UK in ‘Front Seat’ for US Trade Deal, Top Republicans Confirm

Bob Corker and Boris Johnson

Following Brexit, the UK will be in the “front seat” for a new trade deal with the U.S. under the Trump administration, senior Republicans have confirmed.

Senate Foreign Relations Committee Chairman Bob Corker made the declaration after meeting British Foreign Secretary Boris Johnson, who said he was confident the UK would be “first in line” for such a trade deal, the BBC reports.

The strong statements come after outgoing President Obama travelled to the UK during the European Union (EU) referendum campaign to threaten the British people that they would be at the “back of the queue” for a deal if the voted to Leave.

Mr. Corker said Mr. Johnson knows “full well” that “there is no way the United Kingdom is going to take a back seat”.

“They will take a front seat and I think it will be our priority to make sure that we deal with them on a trade agreement initially but in all respects in a way that demonstrates the long-term friendship that we’ve had for so long,” he said.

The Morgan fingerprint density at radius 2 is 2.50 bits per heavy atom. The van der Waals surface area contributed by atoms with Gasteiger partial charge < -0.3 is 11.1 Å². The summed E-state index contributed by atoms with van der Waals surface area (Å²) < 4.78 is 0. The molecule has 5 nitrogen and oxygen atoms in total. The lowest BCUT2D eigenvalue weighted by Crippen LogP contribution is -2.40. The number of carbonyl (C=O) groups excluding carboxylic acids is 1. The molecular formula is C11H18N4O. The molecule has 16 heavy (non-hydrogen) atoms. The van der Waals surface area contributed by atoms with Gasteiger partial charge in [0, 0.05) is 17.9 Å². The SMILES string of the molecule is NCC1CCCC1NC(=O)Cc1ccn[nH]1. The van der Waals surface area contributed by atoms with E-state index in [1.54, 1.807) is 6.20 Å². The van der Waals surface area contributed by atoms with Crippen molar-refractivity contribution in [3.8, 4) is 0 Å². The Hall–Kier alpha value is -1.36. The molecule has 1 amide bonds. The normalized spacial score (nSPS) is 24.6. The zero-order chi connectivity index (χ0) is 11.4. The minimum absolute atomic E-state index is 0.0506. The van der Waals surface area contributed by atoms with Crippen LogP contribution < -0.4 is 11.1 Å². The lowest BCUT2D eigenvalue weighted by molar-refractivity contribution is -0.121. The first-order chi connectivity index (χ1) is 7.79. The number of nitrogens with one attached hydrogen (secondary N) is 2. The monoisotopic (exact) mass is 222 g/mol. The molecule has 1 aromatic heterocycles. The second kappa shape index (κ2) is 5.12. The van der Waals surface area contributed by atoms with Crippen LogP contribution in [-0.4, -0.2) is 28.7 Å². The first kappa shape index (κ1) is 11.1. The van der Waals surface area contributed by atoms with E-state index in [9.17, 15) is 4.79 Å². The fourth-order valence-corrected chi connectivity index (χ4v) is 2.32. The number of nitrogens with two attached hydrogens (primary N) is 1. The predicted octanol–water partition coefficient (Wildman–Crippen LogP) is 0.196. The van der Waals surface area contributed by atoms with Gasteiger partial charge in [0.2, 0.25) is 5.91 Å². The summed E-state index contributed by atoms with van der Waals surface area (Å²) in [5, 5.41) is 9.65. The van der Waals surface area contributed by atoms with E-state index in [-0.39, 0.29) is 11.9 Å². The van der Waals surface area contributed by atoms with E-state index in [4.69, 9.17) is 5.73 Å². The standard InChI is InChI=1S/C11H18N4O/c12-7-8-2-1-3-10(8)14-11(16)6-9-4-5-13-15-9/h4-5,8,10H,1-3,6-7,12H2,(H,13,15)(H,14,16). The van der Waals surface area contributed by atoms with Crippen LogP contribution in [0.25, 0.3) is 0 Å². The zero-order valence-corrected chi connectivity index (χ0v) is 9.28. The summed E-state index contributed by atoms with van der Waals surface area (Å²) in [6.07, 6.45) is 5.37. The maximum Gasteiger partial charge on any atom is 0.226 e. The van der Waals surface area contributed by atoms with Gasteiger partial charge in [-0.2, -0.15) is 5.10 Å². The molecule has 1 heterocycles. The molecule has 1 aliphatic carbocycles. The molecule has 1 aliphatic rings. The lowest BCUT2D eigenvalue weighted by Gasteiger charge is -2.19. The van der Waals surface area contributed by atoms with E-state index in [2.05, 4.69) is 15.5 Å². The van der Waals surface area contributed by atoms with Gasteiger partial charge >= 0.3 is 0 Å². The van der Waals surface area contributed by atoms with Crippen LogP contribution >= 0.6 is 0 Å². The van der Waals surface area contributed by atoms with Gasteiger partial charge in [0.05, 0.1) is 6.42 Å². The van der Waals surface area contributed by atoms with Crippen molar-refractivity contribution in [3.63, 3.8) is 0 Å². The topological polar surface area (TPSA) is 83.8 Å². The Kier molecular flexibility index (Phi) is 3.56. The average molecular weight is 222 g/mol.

“Clearly, the Trump administration-to-be has a very exciting agenda of change,” Mr. Johnson added. “One thing that won’t change though is the closeness of the relationship between the U.S. and the UK.

“We are the number two contributor to defence in NATO. We are America’s principal partner in working for global security and, of course, we are great campaigners for free trade.

“We hear that we are first in line to do a great free-trade deal with the United States. So, it’s going to be a very exciting year for both our countries.”

Mr. Johnson reportedly also met the president-elect’s son-in-law Jared Kushner and Trump’s Chief Strategist and Senior Counselor Stephen K. Bannon, who took a leave of absence as Breitbart’s Executive Chairman, in New York.

During the presidential election campaign, Mr. Johnson was highly critical of Mr. Trump.

He said Mr. Trump was “clearly out of his mind”, accused him of “quite stupefying ignorance” that made him “unfit for office”, and said he would not visit New York because of the “real risk of meeting Donald Trump”.


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